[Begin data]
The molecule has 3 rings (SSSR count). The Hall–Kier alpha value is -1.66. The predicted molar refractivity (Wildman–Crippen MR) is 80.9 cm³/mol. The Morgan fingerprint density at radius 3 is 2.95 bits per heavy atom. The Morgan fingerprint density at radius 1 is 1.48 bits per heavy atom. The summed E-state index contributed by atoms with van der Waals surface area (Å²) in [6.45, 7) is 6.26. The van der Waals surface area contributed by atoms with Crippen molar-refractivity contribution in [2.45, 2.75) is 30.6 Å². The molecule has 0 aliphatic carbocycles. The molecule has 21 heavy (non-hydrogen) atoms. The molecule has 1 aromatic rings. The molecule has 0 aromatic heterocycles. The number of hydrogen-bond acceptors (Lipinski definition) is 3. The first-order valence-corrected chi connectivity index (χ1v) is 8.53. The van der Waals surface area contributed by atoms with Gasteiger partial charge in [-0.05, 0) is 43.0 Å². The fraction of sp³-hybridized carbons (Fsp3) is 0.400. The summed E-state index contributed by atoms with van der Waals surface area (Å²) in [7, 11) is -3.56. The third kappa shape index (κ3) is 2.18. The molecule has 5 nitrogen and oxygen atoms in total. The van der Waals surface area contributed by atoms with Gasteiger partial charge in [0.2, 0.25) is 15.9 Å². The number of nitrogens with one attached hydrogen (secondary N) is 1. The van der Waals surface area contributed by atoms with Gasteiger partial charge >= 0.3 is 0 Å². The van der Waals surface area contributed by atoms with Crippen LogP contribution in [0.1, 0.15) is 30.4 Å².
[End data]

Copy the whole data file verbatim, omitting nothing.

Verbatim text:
The molecule has 3 rings (SSSR count). The Hall–Kier alpha value is -1.66. The predicted molar refractivity (Wildman–Crippen MR) is 80.9 cm³/mol. The Morgan fingerprint density at radius 3 is 2.95 bits per heavy atom. The Morgan fingerprint density at radius 1 is 1.48 bits per heavy atom. The summed E-state index contributed by atoms with van der Waals surface area (Å²) in [6.45, 7) is 6.26. The van der Waals surface area contributed by atoms with Crippen molar-refractivity contribution in [2.45, 2.75) is 30.6 Å². The molecule has 0 aliphatic carbocycles. The molecule has 21 heavy (non-hydrogen) atoms. The molecule has 1 aromatic rings. The molecule has 0 aromatic heterocycles. The number of hydrogen-bond acceptors (Lipinski definition) is 3. The first-order valence-corrected chi connectivity index (χ1v) is 8.53. The van der Waals surface area contributed by atoms with Gasteiger partial charge in [-0.05, 0) is 43.0 Å². The fraction of sp³-hybridized carbons (Fsp3) is 0.400. The summed E-state index contributed by atoms with van der Waals surface area (Å²) in [7, 11) is -3.56. The third kappa shape index (κ3) is 2.18. The molecule has 5 nitrogen and oxygen atoms in total. The van der Waals surface area contributed by atoms with Gasteiger partial charge in [0.2, 0.25) is 15.9 Å². The number of nitrogens with one attached hydrogen (secondary N) is 1. The van der Waals surface area contributed by atoms with Gasteiger partial charge >= 0.3 is 0 Å². The van der Waals surface area contributed by atoms with Crippen LogP contribution in [0.1, 0.15) is 30.4 Å².